Pulitzer committee awards “no award” for fiction
Good news, you guys: the Pulitzer Prize committee has announced the winners of this year’s prizes in investigative reporting, public service, editorial cartooning, drama, biography, poetry, music and fiction. That last category is the one that counts, unless you’re some weirdo reporter, and it’s also the one in which the committee elected to give no award. They still announced finalists, though: Denis Johnson, David Foster Wallace and Karen Russell. Even more than all other authors of fiction, those authors specifically did not win a Pulitzer this year.
It’s kind of a burn, as Ann Patchett points out in the New York Times. Quote:
As a novelist and the author of an eligible book, I do not love this. It’s fine to lose to someone, and galling to lose to no one.
And she didn’t even write one of the three best books to not deserve a Pulitzer this year! Patchett surmises only two possible reasons for the committee’s decision: either they thought everything sucked, or they just couldn’t agree on which finalist most deserved the prize. Obviously, the second is the more pleasant hypothetical.
It’s also harder to invest in. If the committee really were deadlocked, you’d think the edge might go to David Foster Wallace, who A) posthumously published The Pale King in 2011 because he B) killed himself. But you can’t give a prestigious award to a substandard work just because the author carked it, and by all accounts The Pale King was substandard. Wallace never finished it, for chrissake, and it was cobbled together after his suicide and sold as a curiosity. All the other books of fiction published last year were worse than that.
Except, of course, for Train Dreams by Denis Johnson and Swamplandia! by Karen Russell—those books were exactly as bad. Before we continue, I should say that I still have not forgiven Denis Johnson for Tree of Smoke. Log of Shit, he should have called it. Yet that 600-page exercise in striking out swinging was utterly lauded. It won the National Book Award and was itself a Pulitzer finalist in 2007. It was proof that if you write one great book—Jesus’ Son, in Johnson’s case—you are a great author forever, and books by great authors are necessarily candidates for greatness.
The Tree of Smoke incident also proved that the contemporary literary-critical establishment is an imperial court. When the emperor comes flopping forth in his new suit of clothes, no one wants to be the only person to snicker. As a field, literature strongly discourages hating. It is the opposite of hip hop in that regard, and also in the regard that people don’t like it. Probably, these two phenomena are related. As Patchett observes:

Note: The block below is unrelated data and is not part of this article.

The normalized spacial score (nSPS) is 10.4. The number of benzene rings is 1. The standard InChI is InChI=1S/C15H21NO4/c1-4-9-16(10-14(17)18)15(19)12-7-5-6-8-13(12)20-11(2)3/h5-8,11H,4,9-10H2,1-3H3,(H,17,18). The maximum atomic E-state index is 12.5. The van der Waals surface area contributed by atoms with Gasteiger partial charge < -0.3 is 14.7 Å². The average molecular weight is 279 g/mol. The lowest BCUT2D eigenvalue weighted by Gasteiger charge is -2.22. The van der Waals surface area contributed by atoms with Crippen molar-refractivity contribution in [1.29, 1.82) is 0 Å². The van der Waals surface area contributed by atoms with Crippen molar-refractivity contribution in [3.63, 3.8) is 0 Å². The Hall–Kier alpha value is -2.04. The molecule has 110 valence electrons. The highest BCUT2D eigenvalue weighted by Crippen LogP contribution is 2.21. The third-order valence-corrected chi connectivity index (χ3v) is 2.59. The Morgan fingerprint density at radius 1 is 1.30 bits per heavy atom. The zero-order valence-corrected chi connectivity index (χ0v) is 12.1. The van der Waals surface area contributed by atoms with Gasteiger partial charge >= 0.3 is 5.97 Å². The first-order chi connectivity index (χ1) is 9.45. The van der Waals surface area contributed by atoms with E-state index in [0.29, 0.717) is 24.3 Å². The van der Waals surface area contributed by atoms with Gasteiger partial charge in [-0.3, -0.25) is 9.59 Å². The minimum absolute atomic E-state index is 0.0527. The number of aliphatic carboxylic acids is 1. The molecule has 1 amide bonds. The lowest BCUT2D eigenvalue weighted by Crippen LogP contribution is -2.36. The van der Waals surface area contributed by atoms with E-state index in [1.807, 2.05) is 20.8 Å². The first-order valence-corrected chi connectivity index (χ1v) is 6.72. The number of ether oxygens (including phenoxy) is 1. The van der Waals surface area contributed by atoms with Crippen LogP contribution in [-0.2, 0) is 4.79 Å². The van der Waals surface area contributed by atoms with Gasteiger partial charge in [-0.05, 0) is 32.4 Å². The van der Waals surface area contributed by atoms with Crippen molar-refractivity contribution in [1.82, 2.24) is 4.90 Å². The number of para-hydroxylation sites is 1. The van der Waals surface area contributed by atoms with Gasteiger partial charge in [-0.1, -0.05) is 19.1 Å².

The brick-and-mortar bookstore, as people seem to point out to us hourly, is not exactly a thriving business model (though we are doing fine), and the publishing industry, especially since the Department of Justice has decided to be Amazon’s bodyguard, is struggling as well. So while it’s true that the Pulitzer committee has, since its inception in 1917, declined to award the prize on 10 previous occasions, I can’t imagine there was ever a year we were so in need of the excitement it creates in readers.
That is true, except for maybe the this-year-more-than-any argument—I bet more people should have been reading in 1935, too. It is also true, however, that any medium that becomes more important to its audience than the individual works produced within it is consigned to death. You’re not going to see Dark Knight Rises because you support movies. The ballet, on the other hand, or the opera or the theatre—those are arts where the important thing is that everybody keeps going. Those are media where the field has become a museum, and they suck accordingly.
So the fiction committee’s move can be read two ways: as a bonehead missed opportunity for boosterism, or as a timely rebuke to a decadent establishment. You can guess which I support. I read only the original magazine essay for Train Dreams, parts of Pale King and none of Swamplandia!, but I know those authors. Along with Murakami, Atwood and Munro, they’re the ones that The New Yorker runs month after month after month, between the articles about how nobody reads anymore. They are the contemporary geniuses of an art that has descended fully into mannerism. In 2012, we have perfected a literature that not even a prize committee can get excited about.